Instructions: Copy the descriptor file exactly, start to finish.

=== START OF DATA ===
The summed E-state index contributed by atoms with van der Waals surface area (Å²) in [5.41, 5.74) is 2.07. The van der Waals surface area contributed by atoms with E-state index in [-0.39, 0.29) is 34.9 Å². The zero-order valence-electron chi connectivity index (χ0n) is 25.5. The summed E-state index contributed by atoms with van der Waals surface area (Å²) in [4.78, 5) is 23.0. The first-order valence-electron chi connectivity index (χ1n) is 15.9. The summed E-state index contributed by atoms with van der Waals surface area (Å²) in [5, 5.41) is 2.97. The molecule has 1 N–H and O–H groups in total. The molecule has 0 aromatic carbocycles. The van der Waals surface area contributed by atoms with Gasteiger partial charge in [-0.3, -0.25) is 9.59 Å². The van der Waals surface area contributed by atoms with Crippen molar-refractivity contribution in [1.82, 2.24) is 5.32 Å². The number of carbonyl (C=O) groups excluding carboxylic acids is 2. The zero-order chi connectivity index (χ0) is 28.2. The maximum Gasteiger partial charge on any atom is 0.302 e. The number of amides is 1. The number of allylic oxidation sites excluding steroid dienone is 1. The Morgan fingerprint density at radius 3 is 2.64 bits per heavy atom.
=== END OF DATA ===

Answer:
The summed E-state index contributed by atoms with van der Waals surface area (Å²) in [5.41, 5.74) is 2.07. The van der Waals surface area contributed by atoms with E-state index in [-0.39, 0.29) is 34.9 Å². The zero-order valence-electron chi connectivity index (χ0n) is 25.5. The summed E-state index contributed by atoms with van der Waals surface area (Å²) in [4.78, 5) is 23.0. The first-order valence-electron chi connectivity index (χ1n) is 15.9. The summed E-state index contributed by atoms with van der Waals surface area (Å²) in [5, 5.41) is 2.97. The molecule has 1 N–H and O–H groups in total. The molecule has 0 aromatic carbocycles. The van der Waals surface area contributed by atoms with Gasteiger partial charge in [-0.3, -0.25) is 9.59 Å². The van der Waals surface area contributed by atoms with Crippen molar-refractivity contribution in [1.82, 2.24) is 5.32 Å². The number of carbonyl (C=O) groups excluding carboxylic acids is 2. The zero-order chi connectivity index (χ0) is 28.2. The maximum Gasteiger partial charge on any atom is 0.302 e. The number of amides is 1. The number of allylic oxidation sites excluding steroid dienone is 1. The Morgan fingerprint density at radius 3 is 2.64 bits per heavy atom.